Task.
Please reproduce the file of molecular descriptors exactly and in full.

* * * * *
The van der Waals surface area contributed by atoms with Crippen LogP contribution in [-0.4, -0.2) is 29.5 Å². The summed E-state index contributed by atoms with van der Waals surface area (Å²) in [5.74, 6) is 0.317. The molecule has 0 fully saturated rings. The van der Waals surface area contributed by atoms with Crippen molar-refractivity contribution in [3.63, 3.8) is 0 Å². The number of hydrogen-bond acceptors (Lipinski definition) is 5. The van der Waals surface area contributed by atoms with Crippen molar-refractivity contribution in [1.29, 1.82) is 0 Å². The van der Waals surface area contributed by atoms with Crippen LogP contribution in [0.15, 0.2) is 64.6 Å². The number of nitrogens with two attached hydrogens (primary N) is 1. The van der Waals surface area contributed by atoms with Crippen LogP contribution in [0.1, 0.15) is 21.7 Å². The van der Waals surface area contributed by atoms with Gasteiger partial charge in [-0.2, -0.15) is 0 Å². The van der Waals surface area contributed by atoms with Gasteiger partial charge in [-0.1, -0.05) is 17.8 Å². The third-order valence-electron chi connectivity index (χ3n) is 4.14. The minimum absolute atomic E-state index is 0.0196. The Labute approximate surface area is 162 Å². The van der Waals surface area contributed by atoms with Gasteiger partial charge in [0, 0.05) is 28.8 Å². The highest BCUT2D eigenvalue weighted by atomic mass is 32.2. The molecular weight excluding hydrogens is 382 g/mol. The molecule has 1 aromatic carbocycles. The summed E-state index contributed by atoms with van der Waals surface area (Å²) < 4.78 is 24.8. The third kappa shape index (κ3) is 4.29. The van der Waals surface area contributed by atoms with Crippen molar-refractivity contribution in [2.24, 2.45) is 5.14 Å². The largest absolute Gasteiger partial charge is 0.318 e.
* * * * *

The van der Waals surface area contributed by atoms with Crippen LogP contribution in [-0.4, -0.2) is 29.5 Å². The summed E-state index contributed by atoms with van der Waals surface area (Å²) in [5.74, 6) is 0.317. The molecule has 0 fully saturated rings. The van der Waals surface area contributed by atoms with Crippen molar-refractivity contribution in [3.63, 3.8) is 0 Å². The number of hydrogen-bond acceptors (Lipinski definition) is 5. The van der Waals surface area contributed by atoms with Crippen molar-refractivity contribution in [1.29, 1.82) is 0 Å². The van der Waals surface area contributed by atoms with Crippen LogP contribution in [0.15, 0.2) is 64.6 Å². The number of nitrogens with two attached hydrogens (primary N) is 1. The van der Waals surface area contributed by atoms with Crippen LogP contribution in [0.1, 0.15) is 21.7 Å². The van der Waals surface area contributed by atoms with Gasteiger partial charge in [-0.2, -0.15) is 0 Å². The van der Waals surface area contributed by atoms with Gasteiger partial charge in [-0.1, -0.05) is 17.8 Å². The third-order valence-electron chi connectivity index (χ3n) is 4.14. The minimum absolute atomic E-state index is 0.0196. The Labute approximate surface area is 162 Å². The van der Waals surface area contributed by atoms with Gasteiger partial charge in [0, 0.05) is 28.8 Å². The highest BCUT2D eigenvalue weighted by atomic mass is 32.2. The molecular weight excluding hydrogens is 382 g/mol. The molecule has 1 aromatic carbocycles. The summed E-state index contributed by atoms with van der Waals surface area (Å²) < 4.78 is 24.8. The third kappa shape index (κ3) is 4.29. The van der Waals surface area contributed by atoms with Crippen molar-refractivity contribution in [2.24, 2.45) is 5.14 Å². The largest absolute Gasteiger partial charge is 0.318 e.